The Art of Ninzuwu is in essence a martial art form. This reveals that martial arts were originally shamanic in nature; the original warriors were also priest and shamans. The story of Xuz, one of the patrons of the Art of Ninzuwu, has an esoteric meaning connecting his nature as a warrior with that of being a bridge between the worlds of Heaven and Earth. This is why in the Yi Jing Apocrypha of Genghis Khan, Xuz corresponds with the Mountain Trigram. Mountains in many cultures are considered the meeting points of Heaven and Earth.
Yi Jing Apocrypha of Genghis Khan:
Xuz is the Mountain, the youngest son. He is the Watcher. When the spirit is on high all the other lands can be seen. The Mountain is where Heaven and Earth meet. This is the wisdom of Xuz.
It is a silent land and in silence Xuz can be easily understood. The Mountain rest upon the Earth. Xuz is the warrior-priest who is defiant to all things that occurred before. This is the most essential part of the initiation.
The Land of Xuz is a mount Ainnus land, eight mountains in total. Its sign consist of five parts. It is the space of stillness where one begins to learn the knowledge of the five elements.
Xuz (3rd line)
Quekanuit (2nd line)
Nzu (1st line)
The Mountain of Xuz is called a silent land, and Xuz can be understood in silence. The second line of the Mountain Trigram is Quekanuit. In the Ivory Tablets of the Crow it is written, “Quekanuit is said to be the Empty Space of the Warrior. It is a place that is empty of images and things usually perceived by the mind.” In the story of Xuz he entered a cave to protect himself from the harsh elements of the cold. The refuge in the cave represents silencing the mind. In the stillness of the mind, Xuz gained an enlightenment, represented by the appearance of his wife Nudzuchi who saved him:
One day Xuz decided to take a journey to the land of the Orientals. During his travels Xuz fell sick, due to the extreme cold, a task that is difficult for some men traveling from Zuho. Xuz took refuge in a cave, hoping that the cold wind would cease and fell asleep with only a portion of food for day left, being that his company abandoned him. He awoke in fear from the sound of coming footsteps. Shortly after, a woman appeared with a fresh pot of stew in her hands and a drawn sword. She was a beautiful maiden with long black hair and full lips, like the flowers that last for one season. The woman spoke to Xuz in a language that he could not understand. She sat down next to Xuz and fed him the stew with one hand while holding the sword by his throat with the other. But when Xuz revealed himself to her, the woman was astonished to see a man with black armor. She trembled with fear, thinking that he might be an emissary from the other worlds. She withdrew her sword and stayed with him for some time. She taught him the mysterious language of the Orientals and their knowledge of certain plants and how to heal the body. Eventually, Xuz took the woman, whose name is Lady of Heaven, the Warrior Priestess, as his wife. She is the one that the kings of the East would later call the Nzu-Phe-Phe-Hmu and would boast about being a child of her. But know that these things had not occurred at the time of her meeting Xuz. Xuz came to know Nudzuchi, and she bore him a daughter, Johuta, also known as the Queen of Stars.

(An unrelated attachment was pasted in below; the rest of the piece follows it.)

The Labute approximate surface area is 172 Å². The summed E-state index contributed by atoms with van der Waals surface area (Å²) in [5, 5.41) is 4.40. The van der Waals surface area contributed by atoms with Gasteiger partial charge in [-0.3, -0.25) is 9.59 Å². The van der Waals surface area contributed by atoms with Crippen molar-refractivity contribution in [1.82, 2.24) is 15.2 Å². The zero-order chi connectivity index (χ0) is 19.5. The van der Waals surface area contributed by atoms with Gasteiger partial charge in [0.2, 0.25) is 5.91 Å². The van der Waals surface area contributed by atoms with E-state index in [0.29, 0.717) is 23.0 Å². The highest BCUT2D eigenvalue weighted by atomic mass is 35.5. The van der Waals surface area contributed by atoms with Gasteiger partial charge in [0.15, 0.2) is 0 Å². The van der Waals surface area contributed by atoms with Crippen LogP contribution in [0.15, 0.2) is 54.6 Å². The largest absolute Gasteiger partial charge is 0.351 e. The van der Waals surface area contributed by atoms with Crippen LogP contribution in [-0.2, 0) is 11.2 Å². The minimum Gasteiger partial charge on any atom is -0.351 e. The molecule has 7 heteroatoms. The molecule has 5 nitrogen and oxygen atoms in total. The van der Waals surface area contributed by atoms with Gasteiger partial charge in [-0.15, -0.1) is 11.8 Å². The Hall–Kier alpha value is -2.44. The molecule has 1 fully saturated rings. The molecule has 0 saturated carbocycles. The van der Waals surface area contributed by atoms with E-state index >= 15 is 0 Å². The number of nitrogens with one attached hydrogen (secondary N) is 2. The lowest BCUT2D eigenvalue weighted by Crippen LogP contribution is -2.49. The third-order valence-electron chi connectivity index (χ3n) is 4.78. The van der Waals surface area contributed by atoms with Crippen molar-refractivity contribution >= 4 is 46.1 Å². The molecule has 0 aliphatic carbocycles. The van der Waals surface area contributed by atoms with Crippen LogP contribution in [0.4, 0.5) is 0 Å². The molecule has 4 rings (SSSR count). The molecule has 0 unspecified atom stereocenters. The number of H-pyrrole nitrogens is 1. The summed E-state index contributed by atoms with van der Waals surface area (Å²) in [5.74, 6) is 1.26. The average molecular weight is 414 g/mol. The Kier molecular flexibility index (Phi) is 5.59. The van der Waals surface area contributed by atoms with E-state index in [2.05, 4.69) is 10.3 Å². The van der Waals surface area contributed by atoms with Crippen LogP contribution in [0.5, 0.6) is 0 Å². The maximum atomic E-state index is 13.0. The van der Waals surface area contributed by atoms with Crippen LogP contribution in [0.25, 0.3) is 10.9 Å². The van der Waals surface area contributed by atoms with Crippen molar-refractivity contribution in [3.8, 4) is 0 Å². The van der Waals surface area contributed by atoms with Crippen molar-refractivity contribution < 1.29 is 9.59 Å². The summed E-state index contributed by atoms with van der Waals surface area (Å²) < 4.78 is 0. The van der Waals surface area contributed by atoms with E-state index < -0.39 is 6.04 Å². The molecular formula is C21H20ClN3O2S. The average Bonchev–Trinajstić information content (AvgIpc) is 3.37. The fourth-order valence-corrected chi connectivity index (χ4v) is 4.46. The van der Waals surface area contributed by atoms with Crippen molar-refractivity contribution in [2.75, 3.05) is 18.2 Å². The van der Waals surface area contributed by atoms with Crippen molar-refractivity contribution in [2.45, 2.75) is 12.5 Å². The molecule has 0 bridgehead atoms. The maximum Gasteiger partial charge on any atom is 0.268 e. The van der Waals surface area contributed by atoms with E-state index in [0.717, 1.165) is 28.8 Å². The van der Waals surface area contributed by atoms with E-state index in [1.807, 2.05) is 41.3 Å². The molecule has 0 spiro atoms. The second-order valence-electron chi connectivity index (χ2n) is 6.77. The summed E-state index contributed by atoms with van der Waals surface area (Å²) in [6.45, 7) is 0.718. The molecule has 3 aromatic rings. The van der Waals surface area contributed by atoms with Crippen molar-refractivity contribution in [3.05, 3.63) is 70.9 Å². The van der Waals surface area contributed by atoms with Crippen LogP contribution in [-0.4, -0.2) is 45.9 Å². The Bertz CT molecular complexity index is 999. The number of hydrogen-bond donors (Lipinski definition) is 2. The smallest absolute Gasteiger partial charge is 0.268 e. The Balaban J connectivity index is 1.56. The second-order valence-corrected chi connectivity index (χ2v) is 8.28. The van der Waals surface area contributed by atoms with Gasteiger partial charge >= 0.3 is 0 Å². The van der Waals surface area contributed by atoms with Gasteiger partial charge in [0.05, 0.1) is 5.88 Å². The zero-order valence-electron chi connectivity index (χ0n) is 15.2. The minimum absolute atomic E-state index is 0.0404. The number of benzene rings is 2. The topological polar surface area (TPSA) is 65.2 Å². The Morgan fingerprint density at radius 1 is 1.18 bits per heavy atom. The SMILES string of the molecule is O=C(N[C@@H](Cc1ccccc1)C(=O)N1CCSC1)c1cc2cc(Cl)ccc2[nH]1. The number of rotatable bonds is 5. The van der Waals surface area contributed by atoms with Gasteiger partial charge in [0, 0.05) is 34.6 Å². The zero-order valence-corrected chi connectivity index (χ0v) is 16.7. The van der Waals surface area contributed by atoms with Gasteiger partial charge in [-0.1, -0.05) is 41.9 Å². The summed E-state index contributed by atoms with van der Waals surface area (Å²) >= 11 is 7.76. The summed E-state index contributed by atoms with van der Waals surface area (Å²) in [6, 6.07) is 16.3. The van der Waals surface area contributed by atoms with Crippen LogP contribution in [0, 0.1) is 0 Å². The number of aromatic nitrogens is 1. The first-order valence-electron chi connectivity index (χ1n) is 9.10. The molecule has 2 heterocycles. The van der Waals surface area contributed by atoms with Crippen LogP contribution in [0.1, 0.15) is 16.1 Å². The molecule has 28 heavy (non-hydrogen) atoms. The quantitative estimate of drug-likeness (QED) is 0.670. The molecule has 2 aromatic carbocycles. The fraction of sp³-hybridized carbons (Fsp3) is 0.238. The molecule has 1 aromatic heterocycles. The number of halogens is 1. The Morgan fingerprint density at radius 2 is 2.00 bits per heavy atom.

It should be noted that in the Initiation of the Ivory Tablets of the Crow, Quekanuit is followed by the Dream of the Ayaqox. The Ayaqox is identified with Ame-no-Uzume-no-Mikoto, the heavenly kami. Much like Xuz took refuge in the cave and received healing from Nudzuchi, one must pass through the Empty Space of the Warrior; Quekanuit before gaining access to the realm of the Ayaqox and her healing. Uzume-no-Mikoto is the wife of Sarutahiko-no-Okami.
Sarutahiko Ōkami (猿田毘古大神, 猿田彦大神), is the leader of the earthly kami, deity of the Japanese religion of Shinto. Sarutahiko Ōkami is seen as a symbol of strength and guidance, which is why he is the patron of martial arts such as aikido. He enshrined at Tsubaki Grand Shrine in Mie Prefecture, first among the 2000 shrines of Sarutahiko Ōkami, Sarutahiko Jinja in Ise, Mie and Ōasahiko Shrine in Tokushima Prefecture. In the Nihon Shoki, he is the one who greets Ninigi-no-Mikoto, the grandson of Amaterasu, the Sun goddess, when he descends from Takama-ga-hara. He is depicted as a towering man with a large beard, jeweled spear, ruddy face, and long nose. At first he is unwilling to yield his realm until persuaded by Ame-no-Uzume-no-Mikoto, the kami of dance and the arts, whom he later marries.